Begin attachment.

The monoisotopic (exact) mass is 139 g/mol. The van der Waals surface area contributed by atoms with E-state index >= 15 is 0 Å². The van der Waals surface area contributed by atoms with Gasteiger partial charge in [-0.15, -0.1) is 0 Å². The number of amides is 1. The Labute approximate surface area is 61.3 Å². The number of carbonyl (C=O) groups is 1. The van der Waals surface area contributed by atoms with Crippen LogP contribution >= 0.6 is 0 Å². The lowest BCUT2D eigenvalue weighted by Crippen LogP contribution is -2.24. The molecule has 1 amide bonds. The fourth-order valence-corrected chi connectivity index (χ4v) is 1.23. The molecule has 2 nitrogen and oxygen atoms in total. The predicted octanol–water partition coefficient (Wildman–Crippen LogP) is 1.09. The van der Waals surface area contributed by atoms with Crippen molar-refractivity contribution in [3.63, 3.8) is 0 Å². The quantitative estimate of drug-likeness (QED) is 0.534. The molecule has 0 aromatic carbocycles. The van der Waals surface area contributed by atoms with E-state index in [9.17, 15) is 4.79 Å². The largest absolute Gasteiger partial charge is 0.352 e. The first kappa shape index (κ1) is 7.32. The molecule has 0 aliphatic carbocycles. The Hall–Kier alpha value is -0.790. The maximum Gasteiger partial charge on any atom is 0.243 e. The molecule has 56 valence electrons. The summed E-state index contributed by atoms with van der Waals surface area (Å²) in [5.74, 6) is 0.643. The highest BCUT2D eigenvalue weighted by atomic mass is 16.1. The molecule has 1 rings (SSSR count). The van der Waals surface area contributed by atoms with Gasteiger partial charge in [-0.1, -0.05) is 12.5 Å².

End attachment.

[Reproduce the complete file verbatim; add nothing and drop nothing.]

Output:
The monoisotopic (exact) mass is 139 g/mol. The van der Waals surface area contributed by atoms with E-state index >= 15 is 0 Å². The van der Waals surface area contributed by atoms with Gasteiger partial charge in [-0.15, -0.1) is 0 Å². The number of amides is 1. The Labute approximate surface area is 61.3 Å². The number of carbonyl (C=O) groups is 1. The van der Waals surface area contributed by atoms with Crippen LogP contribution >= 0.6 is 0 Å². The lowest BCUT2D eigenvalue weighted by Crippen LogP contribution is -2.24. The molecule has 1 amide bonds. The fourth-order valence-corrected chi connectivity index (χ4v) is 1.23. The molecule has 2 nitrogen and oxygen atoms in total. The predicted octanol–water partition coefficient (Wildman–Crippen LogP) is 1.09. The van der Waals surface area contributed by atoms with Crippen molar-refractivity contribution in [3.63, 3.8) is 0 Å². The quantitative estimate of drug-likeness (QED) is 0.534. The molecule has 0 aromatic carbocycles. The van der Waals surface area contributed by atoms with E-state index in [9.17, 15) is 4.79 Å². The largest absolute Gasteiger partial charge is 0.352 e. The first kappa shape index (κ1) is 7.32. The molecule has 0 aliphatic carbocycles. The Hall–Kier alpha value is -0.790. The maximum Gasteiger partial charge on any atom is 0.243 e. The molecule has 56 valence electrons. The summed E-state index contributed by atoms with van der Waals surface area (Å²) in [5.74, 6) is 0.643. The highest BCUT2D eigenvalue weighted by atomic mass is 16.1. The molecule has 1 rings (SSSR count). The van der Waals surface area contributed by atoms with Gasteiger partial charge in [-0.1, -0.05) is 12.5 Å².